- Surf and turf eggrolls
Building from the success of Midwest City’s Brielle’s Bistro, chef Dwayne Johnson and wife Kaylee have opened a second concept in Automobile Alley, Magnolia Bistro.
Located in the former Fit Pig location, 722 N. Broadway Ave., Magnolia Bistro is chef Johnson’s opportunity to expand on the Cajun and Creole offerings from Brielle’s.
“At Brielle’s, I wanted that to be solely Cajun and Creole, but everything is based on demographics for the area, so I had to add some traditional stuff, which is why we have the chicken-fried steaks, meatloaf and breakfast all day,” Johnson said. “So when Magnolia came about, my wife was like, ‘You need make it all Cajun and Creole so that we can add things we always wanted on that menu.’”
Staples like crawfish étouffée, chicken and sausage with gumbo and smothered blackened catfish remain on the menu at Magnolia, but Johnson is flexing his Southern culinary muscles by adding Natichitoches meat pies, which are like Cajun empanadas with a mixture of beef and pork. He has also added chicken fricassee that is wine-bathed and smothered in sauce and a new take on shrimp and grits that lets the grits cool before adding them to the deep fryer and covering in a tomato-based sauce.
“With the meat pies, I was trying to figure out what I could add to the menu that says ‘New Orleans,’ and that stuck out in my mind,” he said. “I’ve done it a ton of times, but it’s different and I don’t know of anyone else who had it on the menu. Once we posted the picture online, we had someone say they wanted a dozen.”
Shrimp and grits is a Low Country specialty and Johnson has a traditional offering on the Brielle’s menu, but he said he wanted to put a different spin on the dish with a new texture of a fried exterior and creamy interior.
The appetizer section keeps Brielle’s famous fried-green tomatoes topped with crawfish rémoulade but adds crab beignets, boudin balls and surf and turf eggrolls that are a partnership with the food truck Tia’s Home Cooking With a Southern Flavor, which provides the a brisket egg roll, and Johnson adds the flavors of a traditional crawfish boil and a pair of dipping sauces.
- Alexa Ace
- Dwayne Johnson stirs a pot of gumbo.
Po’boys are served on six-inch baguettes with the choice of blackened chicken, catfish, blackened or fried shrimp and alligator, the latter of which Johnson said is a surprisingly popular option at Brielle’s Bistro. The Who Dat po’boy takes the sandwich to another level by offering a 12-inch option that is topped with blackened shrimp, fried green tomato and lump crab.
“The spice level here will be higher than over at Brielle’s,” Johnson said. “It’s handcuffed me a little bit out there, but we’ll be able to do it here.”
For dessert, Magnolia Bistro offers strawberry and blueberry beignets and daily offerings of cakes baked by Johnson.
“I’m originally from Florida,” he said. “A lot of people think I don’t know how to cook Cajun, but I don’t consider myself a one-trick pony. I can cook all types of food, even baking. I can do desserts, as well. Louisiana is Southern as far as the history except for the French part of it. That part came easy because I was raised on fish and grits and things like that.”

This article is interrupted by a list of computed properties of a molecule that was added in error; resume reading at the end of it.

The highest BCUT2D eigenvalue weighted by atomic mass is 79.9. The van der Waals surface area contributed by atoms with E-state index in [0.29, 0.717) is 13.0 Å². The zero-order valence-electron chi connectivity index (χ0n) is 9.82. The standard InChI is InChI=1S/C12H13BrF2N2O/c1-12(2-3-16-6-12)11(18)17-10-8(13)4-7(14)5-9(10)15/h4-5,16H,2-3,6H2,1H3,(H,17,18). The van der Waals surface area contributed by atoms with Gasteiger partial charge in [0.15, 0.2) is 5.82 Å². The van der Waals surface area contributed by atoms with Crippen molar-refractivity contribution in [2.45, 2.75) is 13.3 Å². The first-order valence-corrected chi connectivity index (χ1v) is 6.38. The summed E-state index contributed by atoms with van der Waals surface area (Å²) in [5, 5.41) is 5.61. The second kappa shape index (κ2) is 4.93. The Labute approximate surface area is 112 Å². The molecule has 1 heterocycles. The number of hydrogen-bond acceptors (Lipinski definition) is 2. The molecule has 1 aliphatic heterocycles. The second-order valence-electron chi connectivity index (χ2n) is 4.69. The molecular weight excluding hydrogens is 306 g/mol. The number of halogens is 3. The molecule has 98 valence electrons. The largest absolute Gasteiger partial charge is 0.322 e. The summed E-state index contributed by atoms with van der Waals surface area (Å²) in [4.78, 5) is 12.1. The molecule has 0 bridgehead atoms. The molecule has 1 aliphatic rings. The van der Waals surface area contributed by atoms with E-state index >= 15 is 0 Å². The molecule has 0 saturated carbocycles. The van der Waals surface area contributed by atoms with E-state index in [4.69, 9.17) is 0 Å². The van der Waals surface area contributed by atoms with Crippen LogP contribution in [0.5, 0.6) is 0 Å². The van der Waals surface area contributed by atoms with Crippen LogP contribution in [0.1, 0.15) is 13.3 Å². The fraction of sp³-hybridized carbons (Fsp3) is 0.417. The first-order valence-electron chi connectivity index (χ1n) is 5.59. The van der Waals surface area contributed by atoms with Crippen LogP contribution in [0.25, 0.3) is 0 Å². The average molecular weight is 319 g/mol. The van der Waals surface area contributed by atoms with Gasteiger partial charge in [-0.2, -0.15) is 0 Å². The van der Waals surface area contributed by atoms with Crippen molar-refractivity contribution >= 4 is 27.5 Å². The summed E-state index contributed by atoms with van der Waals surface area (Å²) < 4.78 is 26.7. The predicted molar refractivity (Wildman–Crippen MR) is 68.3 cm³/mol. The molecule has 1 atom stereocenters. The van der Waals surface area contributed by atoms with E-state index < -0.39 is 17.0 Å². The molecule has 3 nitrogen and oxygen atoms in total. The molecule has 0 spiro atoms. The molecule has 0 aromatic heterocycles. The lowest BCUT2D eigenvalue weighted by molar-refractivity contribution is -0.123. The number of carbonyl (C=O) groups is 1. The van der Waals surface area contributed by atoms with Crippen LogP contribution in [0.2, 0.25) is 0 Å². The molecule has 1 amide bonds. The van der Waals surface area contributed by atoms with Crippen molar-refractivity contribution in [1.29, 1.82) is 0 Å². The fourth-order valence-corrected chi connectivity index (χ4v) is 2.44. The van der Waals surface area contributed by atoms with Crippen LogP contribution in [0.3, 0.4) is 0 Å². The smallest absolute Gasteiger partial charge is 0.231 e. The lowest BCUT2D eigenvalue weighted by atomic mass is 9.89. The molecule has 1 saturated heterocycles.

Magnolia Bistro will only operate 10:30 a.m.-3:30 p.m. Monday-Friday to target the surrounding office buildings. Johnson said that he might consider expanding the hours to 6 or 7 p.m. in the coming months, but he still needs to check in on Brielle’s at nights and on weekends.
“Ten people will bring 100 just because they’ll be going back to office buildings,” Johnson said. “If it’s good, they’re going to be like, ‘Hey, check this out.’”
“We’re happy to be part of this area,” Kaylee Johnson said. “It’s a good spot. Just be sure not to pass us by [on Seventh Street].”
Johnson met his wife while they both briefly worked at Pappy’s Diner, 207 S. May Ave., but he left to go to Platt College’s culinary arts program despite having decades of the experience in the industry because he was attracted to its business program.
- Alexa Ace
- Kaylee and Dwayne Johnson inside Magnolia Bistro
The Johnsons opened King’s Catering & Cuisine and excelled at the catering aspect, but they struggled to attract a regular restaurant crowd. When the Johnsons moved to the Spencer area, Dwayne kept his eye on a location that would eventually become Brielle’s Bistro, which opened in early 2018.
“The next thing you knew, it was like, ‘Boom,’” Dwayne Johnson said of Brielle’s Bistro’s business. “I still think we can hit a whole other level out there. It might be standing room only before you know it. A lot of people still don’t know about it. …We’ve only been open 16 months, and to be in this position is a blessing.”
Brielle’s Bistro is named for their daughter, who was born with the rare condition arthrogyropsis multiplex congenita (AMC), and she has undergone numerous surgeries to increase use of her extremities.
“Brielle is doing well. I do this for her. I work this hard for her,” he said. “The condition is different in each individual, and thank God it wasn’t as extreme as some that I’ve seen. They’ve done a great job on her hands and she’s started to use them more. She’s still not walking, but we anticipate that she will within a year. Sometimes it takes up to four years to be able to walk.”
Two of Johnson’s three sons help in the kitchen at Brielle’s, and his desire to provide a comfortable life for his kids drives him to work seven days per week.
“I used to work for other people, and I would put that same amount of passion in there,” he said. “I tell my cooks all the time, ‘You have to be able to follow before you can lead.’ If you want to have anything of your own, you have to care about what you’re doing. I go out to eat every now and again, and you can tell that it’s people going through the motions.”